Make stamps by using Shapeways and Sugru

Discussion in 'Tips and How-tos' started by MichaelMueller, Jun 4, 2012.

  1. MichaelMueller
    MichaelMueller Well-Known Member
    Hi,
    I like stamps a lot, so I was happy to find out, that there is an easy and cheap way to make stamps by using Shapways and Sugru!
    You probably know Sugru already. If not, it's an air-curing rubber that can be formed by hand. It bonds to most materials and turns into a strong, flexible silicone rubber overnight.

    [​IMG]

    My "Owl Stampmaker" is a very simple 3D modell. You can use free software like Blender or Google SketchUp to design something similiar.
    Shapeways "Detailed Material" is perfect for making a mold for stamps. The stampmaker at the example has the dimension 30 x 30 mm (1.2 x 1.2 in) and is 2 mm (0.08 in) thick. The embossed parts should have a depth of 1 mm (0.04 in)
    After you've received your stampmaker, you'll be able to create your stamps with Sugru.

    What you need:
    1. A negative mold (the stampmaker), made via Shapeways 3D printing service.
    2. Sugru.
    3. A handle which should fit to the size of the stamp. E.g. a piece of wood or you can create the handle via Shapeways, too.
    4. Liquid soap.
    5. A knife.

    Put a thin layer (2 mm) of Sugru on a handle which should have approximately the same size as the stamp. Make sure the Sugru on the handle is smooth and plane.

    [​IMG]

    Put some liquid soap on the stampmaker. This will help to detach the sugru from the mold. Press the stampmaker against the Sugru and remove it without destroying the imprint you made.

    [​IMG]

    Grease some liquid soap on a plane surface and scrub the Sugru-Stamp against it. Don't use too much pressure! This will help to make the stamp perfect smooth and plane. Use a knife to cut away all unused Sugru on the edges of the stamp.

    [​IMG]

    Don't forget to clean the stampmaker. This way, you can make as much stamps as you like. Almost done! Let it dry overnight and have fun with your new, handmade stamp! You'll need an ink pad with stamping ink for printing! Here is a picture of my first attempt. I'm already happy with the result, but I'm sure it can be still optimized. The good thing: you can make as much stamps as you like!

    [​IMG]

    Have fun!
    Michael
     
  2. virtox
    virtox Active Member Moderator
    Great post, thanks!

    Now all we need is a bunch of (inverted) stamp co-creators ;)
     
  3. MichaelMueller
    MichaelMueller Well-Known Member
    thanks!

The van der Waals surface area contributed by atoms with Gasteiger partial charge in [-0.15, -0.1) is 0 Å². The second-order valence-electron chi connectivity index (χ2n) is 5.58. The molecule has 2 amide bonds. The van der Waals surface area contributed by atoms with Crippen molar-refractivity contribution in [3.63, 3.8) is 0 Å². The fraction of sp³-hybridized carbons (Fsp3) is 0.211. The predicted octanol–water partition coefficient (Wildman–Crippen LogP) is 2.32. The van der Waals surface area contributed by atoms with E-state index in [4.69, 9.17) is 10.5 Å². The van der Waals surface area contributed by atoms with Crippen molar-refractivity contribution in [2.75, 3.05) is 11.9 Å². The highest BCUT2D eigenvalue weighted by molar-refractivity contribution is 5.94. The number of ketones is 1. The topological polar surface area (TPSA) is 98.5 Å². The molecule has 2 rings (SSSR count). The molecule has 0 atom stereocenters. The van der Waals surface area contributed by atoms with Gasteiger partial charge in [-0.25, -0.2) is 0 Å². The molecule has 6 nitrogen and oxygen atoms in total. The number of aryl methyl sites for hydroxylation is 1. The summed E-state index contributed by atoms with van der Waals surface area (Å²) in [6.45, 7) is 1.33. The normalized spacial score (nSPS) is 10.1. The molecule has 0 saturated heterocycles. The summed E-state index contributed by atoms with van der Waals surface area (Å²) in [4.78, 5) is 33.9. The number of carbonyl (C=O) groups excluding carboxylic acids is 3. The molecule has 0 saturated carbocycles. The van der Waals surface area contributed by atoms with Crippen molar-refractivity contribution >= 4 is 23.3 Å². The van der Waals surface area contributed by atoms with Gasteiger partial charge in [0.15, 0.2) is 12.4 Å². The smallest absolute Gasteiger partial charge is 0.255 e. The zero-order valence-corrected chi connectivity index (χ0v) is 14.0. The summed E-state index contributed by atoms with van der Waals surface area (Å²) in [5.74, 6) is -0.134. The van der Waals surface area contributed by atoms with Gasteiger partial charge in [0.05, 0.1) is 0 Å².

4. It is certainly interesting to see that a stamp can be made using 3-D technology, however first making a pattern plate is a backward step for stamp makers. The real challenge would be to be able to directly print the stamp characters.The material to do so seems to be missing! Anyone with a different opinion? I am very interested in finding out a method to directly print rubber or silicone material type characters.
     
  5. MichaelMueller
    MichaelMueller Well-Known Member
    Maybe the new "Black Elasto Plastic" material can be used for stamps? It seems to be not very detailed but it's worth a try.

    There are already a few companys out there who provide the service of making a custumized stamp ... You send a picture and get the finished stamp.

    The good thing by using Sugru: it is really cheap. After you made a "stampmaker" via Shapeways you can make as many stamps as you like for less than a dollar for each!
     
  6. Youknowwho4eva
    Youknowwho4eva Shapeways Employee Community Team
    Shapeways Had a material for stamps. A long time ago. But I don't think it was price competitive. As Michael said, the Sugru is cheap, and I'm assuming didn't do any damage to his mold. So added bonus, you could make multiple cheap stamps.
     
  7. There is no doubt that the method you described allows simple stamp making. To make the so called art stamps, yes re-using the mold offers the possibility to make multiple stamps. If you are in the office type stamps (name and address stamps or custom made stamps) multiples are not often needed.

    I am looking at 3-D printing as a possibility to produce more than a few stamps per day and in any case the in between step of making a mold is not prefererred for a variety of other technical reasons. The real challenge would be to print the text die directly from the 3-D printer and the material used should have the capability to transfer the ink evenly, to deliver a perfect impression.
     
  8. MichaelMueller
    MichaelMueller Well-Known Member
    Hi Wil-O,
    I agree, there are certainly better ways to make an address stamp or a stamp which is only needed once.
    Maybe Shapeways bring the old stamp-material back, but as Mike said, it might be too expensive.
    I'm working on a letter-set to make textstamps with sugru. Hope this will work well. ;)
    http://www.shapeways.com/model/595021/sugru_text_stampmaker. html
     
  9. A very neat looking set, must be a lot of work! As far as stamp making is concerned, I think a letter set does not offer enough flexibility, in terms of fonts, sizes, capital and lower characters, etc. Would it be possible to make the entire stamp layout, exactly as you need it, like with a name and address stamp? Could you use that as your master mold and apply the Sugru method. Let's imagine you would make a 4 line name and address stamp, first line 12 pnt Helvetica and the next lines out of 8 pnt Helvetica. What would a master mold for one stamp cost? Can you avoid entrapping air between the Sugru and the master mold?

    I have seen rubbery or silicon type products come by. Is there a silicon material with which you could print directly?
     
  10. Goede
    Goede New Member